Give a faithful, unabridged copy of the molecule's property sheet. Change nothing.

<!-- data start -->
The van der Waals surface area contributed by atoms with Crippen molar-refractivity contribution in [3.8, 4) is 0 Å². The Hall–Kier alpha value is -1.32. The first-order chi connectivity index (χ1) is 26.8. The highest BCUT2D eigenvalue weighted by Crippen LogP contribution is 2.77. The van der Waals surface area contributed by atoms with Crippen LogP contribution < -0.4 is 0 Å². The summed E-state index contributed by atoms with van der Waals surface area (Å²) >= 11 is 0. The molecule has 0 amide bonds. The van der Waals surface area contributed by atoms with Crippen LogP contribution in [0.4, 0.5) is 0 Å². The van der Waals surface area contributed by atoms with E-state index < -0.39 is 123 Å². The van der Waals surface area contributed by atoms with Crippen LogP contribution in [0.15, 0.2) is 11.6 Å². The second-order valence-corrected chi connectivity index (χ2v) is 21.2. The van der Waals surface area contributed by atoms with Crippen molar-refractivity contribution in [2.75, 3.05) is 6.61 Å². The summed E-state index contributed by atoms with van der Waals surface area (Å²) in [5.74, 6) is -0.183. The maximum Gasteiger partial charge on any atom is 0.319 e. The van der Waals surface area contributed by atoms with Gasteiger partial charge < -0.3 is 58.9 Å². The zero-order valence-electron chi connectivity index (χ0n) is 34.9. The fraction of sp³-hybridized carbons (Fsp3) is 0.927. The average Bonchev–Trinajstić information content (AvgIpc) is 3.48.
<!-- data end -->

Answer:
The van der Waals surface area contributed by atoms with Crippen molar-refractivity contribution in [3.8, 4) is 0 Å². The Hall–Kier alpha value is -1.32. The first-order chi connectivity index (χ1) is 26.8. The highest BCUT2D eigenvalue weighted by Crippen LogP contribution is 2.77. The van der Waals surface area contributed by atoms with Crippen LogP contribution < -0.4 is 0 Å². The summed E-state index contributed by atoms with van der Waals surface area (Å²) >= 11 is 0. The molecule has 0 amide bonds. The van der Waals surface area contributed by atoms with Crippen LogP contribution in [0.4, 0.5) is 0 Å². The van der Waals surface area contributed by atoms with E-state index < -0.39 is 123 Å². The van der Waals surface area contributed by atoms with Crippen LogP contribution in [0.15, 0.2) is 11.6 Å². The second-order valence-corrected chi connectivity index (χ2v) is 21.2. The van der Waals surface area contributed by atoms with Crippen molar-refractivity contribution in [2.75, 3.05) is 6.61 Å². The summed E-state index contributed by atoms with van der Waals surface area (Å²) in [5.74, 6) is -0.183. The maximum Gasteiger partial charge on any atom is 0.319 e. The van der Waals surface area contributed by atoms with Gasteiger partial charge < -0.3 is 58.9 Å². The zero-order valence-electron chi connectivity index (χ0n) is 34.9. The fraction of sp³-hybridized carbons (Fsp3) is 0.927. The average Bonchev–Trinajstić information content (AvgIpc) is 3.48.